For some people, this solution doesn’t work…at least not for now. I know when I was first starting out on this weight loss journey I was terrified that if I had a little ice cream (my drug of choice) that I wouldn’t be able to stop myself. But even more terrifying than that was the idea that I would NEVER be able to have ice cream again in my life. That felt like a diet…and a death sentence!

So instead of saying that right off the bat I could have a small dish of ice cream once a week I said that I could have ice cream WHENEVER I WANTED. What? Not the answer you were expecting I’ll bet. Yep, I gave myself permission to have ice cream—as long as that was what I really wanted. It had to be a conscious decision. And I would start with a small serving, with the permission to go back for more, again—if it was what I truly wanted. For me, having the permission was all I needed. I’m not sure how long it was before I decided that I really wanted ice cream, but when I did I enjoyed it in a way that I never had before in my life.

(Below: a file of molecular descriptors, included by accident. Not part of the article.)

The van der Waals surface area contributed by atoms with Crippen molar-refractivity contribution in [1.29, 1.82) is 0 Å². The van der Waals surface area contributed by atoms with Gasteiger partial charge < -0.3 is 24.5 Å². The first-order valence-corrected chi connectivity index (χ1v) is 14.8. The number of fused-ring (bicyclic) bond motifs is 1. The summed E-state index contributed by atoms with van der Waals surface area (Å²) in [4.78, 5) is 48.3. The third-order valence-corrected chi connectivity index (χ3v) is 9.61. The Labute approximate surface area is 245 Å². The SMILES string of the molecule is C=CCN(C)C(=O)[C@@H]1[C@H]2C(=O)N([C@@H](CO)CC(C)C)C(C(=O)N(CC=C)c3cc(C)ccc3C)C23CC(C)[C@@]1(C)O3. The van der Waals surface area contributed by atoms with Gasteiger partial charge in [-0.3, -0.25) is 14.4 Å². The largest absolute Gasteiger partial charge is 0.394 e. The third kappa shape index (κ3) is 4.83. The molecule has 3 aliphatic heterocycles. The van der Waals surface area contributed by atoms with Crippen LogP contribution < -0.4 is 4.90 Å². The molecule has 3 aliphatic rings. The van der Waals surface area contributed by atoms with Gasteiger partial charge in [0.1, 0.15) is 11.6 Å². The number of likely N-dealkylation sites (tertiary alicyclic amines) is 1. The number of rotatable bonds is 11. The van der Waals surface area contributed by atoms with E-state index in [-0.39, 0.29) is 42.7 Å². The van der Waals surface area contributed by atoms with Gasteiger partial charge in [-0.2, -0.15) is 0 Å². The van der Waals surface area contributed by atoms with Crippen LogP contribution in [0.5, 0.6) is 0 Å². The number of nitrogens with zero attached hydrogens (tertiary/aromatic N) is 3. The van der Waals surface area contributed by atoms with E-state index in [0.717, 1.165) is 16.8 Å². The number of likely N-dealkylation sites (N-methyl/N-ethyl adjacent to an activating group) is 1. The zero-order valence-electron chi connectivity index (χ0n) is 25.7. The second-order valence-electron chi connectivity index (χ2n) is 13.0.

Chocolate is a huge category all by itself. It has so many emotional and hormonal connections for women. It is something that most women crave periodically (no pun intended) and we tend to believe we are powerless to its pull. Chocolate is not inherently bad for you…but all the sugar and fat that we add to it makes it less healthy—and delicious!

If you like the really dark chocolate then even health advocates will tell you can have an ounce every day. It has lots of antioxidants. The problem is, most of us like the milk chocolate and even if we do like the dark chocolate we have trouble limiting it to 1 ounce.

I have a couple solutions for this: first, when you buy chocolate, buy the absolute best you can afford. Do not settle. Go to a chocolate shop (I know you know where they are) and buy one piece and really savor it. Don’t stock up on inexpensive chocolate and have it in the house on the false premise that it is cheaper. When you end up eating the entire bag you will have spent more in cash and way more in calories and sugar… “Splurging” on a really good piece of chocolate is really a saver for the wallet and waistline.